The two men clasped hands beneath the white-washed walls of an upscale hotel in neutral Singapore, before sitting down for a half-day of meetings with major ramifications for the region and the world.
It is the first-ever meeting between sitting leaders of the two nuclear-armed foes and was unthinkable just months ago, when fears of war mounted amid missile tests and verbal insults.
The pair shook hands for several seconds, Trump reaching out to touch the North Korean leader on his right shoulder.
As they sat down for their one-on-one meeting, the US leader -- who had said he would know "within the first minute" if he a deal would be possible with his North Korean counterpart -- predicted a "terrific relationship" with Kim.
For his part, the North's leader made a reference to the two countries' history of war and acrimony, but noted the fact of their meeting showed they could overcome the past.
"The way to come to here was not easy," Kim said as he sat with Trump. "The old prejudices and practices worked as obstacles on our way forward but we overcame all of them and we are here today."
Trump responded: "That's true."
The imagery for the high-stakes meeting was undoubtedly positive and Kim Yong-hyun, professor at Dongguk University in Seoul said: "The atmosphere of the summit looks very good."
"It will be hard for this meeting to agree on specific deals but it carries considerable significance as a starting point," he said.
'Fire and fury'
The warm words seemed an age ago from when Trump was threatening to rain down "fire and fury" on Pyongyang and Kim attacked Trump as a "mentally deranged US dotard", as he fired off a series of provocative weapons tests.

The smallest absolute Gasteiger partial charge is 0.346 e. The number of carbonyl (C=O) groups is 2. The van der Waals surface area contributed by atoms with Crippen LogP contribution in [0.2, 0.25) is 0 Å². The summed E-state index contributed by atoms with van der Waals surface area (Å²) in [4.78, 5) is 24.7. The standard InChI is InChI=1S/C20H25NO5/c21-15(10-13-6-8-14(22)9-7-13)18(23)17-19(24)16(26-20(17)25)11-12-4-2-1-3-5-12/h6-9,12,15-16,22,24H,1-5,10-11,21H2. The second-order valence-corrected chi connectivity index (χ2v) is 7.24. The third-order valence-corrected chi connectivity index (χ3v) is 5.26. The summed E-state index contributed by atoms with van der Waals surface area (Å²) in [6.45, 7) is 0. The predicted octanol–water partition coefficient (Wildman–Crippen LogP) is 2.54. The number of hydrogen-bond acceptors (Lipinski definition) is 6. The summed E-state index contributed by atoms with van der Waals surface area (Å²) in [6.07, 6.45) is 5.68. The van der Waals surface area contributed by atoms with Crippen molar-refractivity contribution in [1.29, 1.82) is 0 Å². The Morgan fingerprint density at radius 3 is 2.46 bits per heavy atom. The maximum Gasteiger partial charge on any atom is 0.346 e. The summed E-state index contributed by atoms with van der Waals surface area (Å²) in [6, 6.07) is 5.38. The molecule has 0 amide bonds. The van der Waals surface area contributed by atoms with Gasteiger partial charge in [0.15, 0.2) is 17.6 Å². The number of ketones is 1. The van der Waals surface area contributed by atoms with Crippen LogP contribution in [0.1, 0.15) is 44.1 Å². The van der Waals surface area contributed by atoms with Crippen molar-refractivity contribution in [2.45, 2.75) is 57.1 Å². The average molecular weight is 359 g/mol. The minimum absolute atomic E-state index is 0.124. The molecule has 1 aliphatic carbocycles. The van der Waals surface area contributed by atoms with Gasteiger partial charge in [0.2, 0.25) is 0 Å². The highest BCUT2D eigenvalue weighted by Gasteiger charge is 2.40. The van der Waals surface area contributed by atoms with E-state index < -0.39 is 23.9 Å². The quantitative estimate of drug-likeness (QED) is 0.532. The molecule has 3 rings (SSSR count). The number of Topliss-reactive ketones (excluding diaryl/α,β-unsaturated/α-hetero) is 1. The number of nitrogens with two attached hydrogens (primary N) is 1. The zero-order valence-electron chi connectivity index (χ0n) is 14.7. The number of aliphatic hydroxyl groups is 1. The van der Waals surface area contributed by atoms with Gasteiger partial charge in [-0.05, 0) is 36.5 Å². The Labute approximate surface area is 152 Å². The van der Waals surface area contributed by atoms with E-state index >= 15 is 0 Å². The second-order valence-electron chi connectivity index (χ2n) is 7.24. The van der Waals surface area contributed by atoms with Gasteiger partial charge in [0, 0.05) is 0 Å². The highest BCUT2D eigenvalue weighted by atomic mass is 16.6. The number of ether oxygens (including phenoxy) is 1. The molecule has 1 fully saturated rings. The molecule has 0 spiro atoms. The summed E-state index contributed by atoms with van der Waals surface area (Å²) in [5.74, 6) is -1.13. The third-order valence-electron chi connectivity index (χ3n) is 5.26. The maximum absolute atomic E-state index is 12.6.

Trump had cajoled the international community to exert "maximum pressure" to buckle Kim's regime if he did not give up his nuclear weapons.
The Singapore summit is a potentially legacy-defining meeting for both men -- comparable to president Richard Nixon's 1972 visit to China, or Ronald Reagan's summit 1986 with Mikhail Gorbachev in Reykjavik.
And it is part of what Trump calls a "one-time" offer to resolve the stand-off through diplomacy.
"We will all know soon whether or not a real deal, unlike those of the past, can happen!" Trump tweeted shortly before departing for the summit.
But many agreements have been made in the past with North Korea that have later fallen apart.
On the table is the vexed question of denuclearisation -- a euphemism that means vastly different things to the two parties.
It remains far from clear that Pyongyang is willing to give up its nukes -— weapons that the regime sees as its ultimate guarantee of survival.
And on the eve of the meeting, aides for both men were still scrambling to narrow yawning differences.
Secretary of State Mike Pompeo said Monday that the United States was willing to offer Pyongyang "unique" security guarantees if it denuclearises.
The pair -- Kim in his thirties and consolidating his dictatorship, Trump in his seventies and struggling to bend Washington to his impetuous will -- are unlikely protagonists, both instantly recognisable, so much larger-than-life as to be cartoonish.
But their work Tuesday was deadly serious.
They represent nations that are still technically at war, even if the mortars, carbines and gunships of the bloody 1950s conflict have long since fallen silent.
The totalitarian regime has made rapid progress towards marrying nuclear and missile technology that would put Los Angeles, New York and Washington within striking distance of a nuclear holocaust.
The United States says that is unacceptable and will be dealt with, one way or another.
For North Korea the talks are hugely significant.
Standing beside the US president in front of a phalanx of cameras is an enormous step towards ending decades of international isolation and critics say it legitimises one of the world's most ruthless regimes.
Trump will use what he says are legendary instincts to see whether Kim if bluffing, buying time or is serious.
Kim and Trump met first in a closed session lasting around 40 minutes, before a larger meeting with key advisers.
But the summit itself is unlikely to be the end game -- more likely it is the start of a longer process of negotiation.
The discussions "will set the framework for the hard work that will follow", Pompeo said.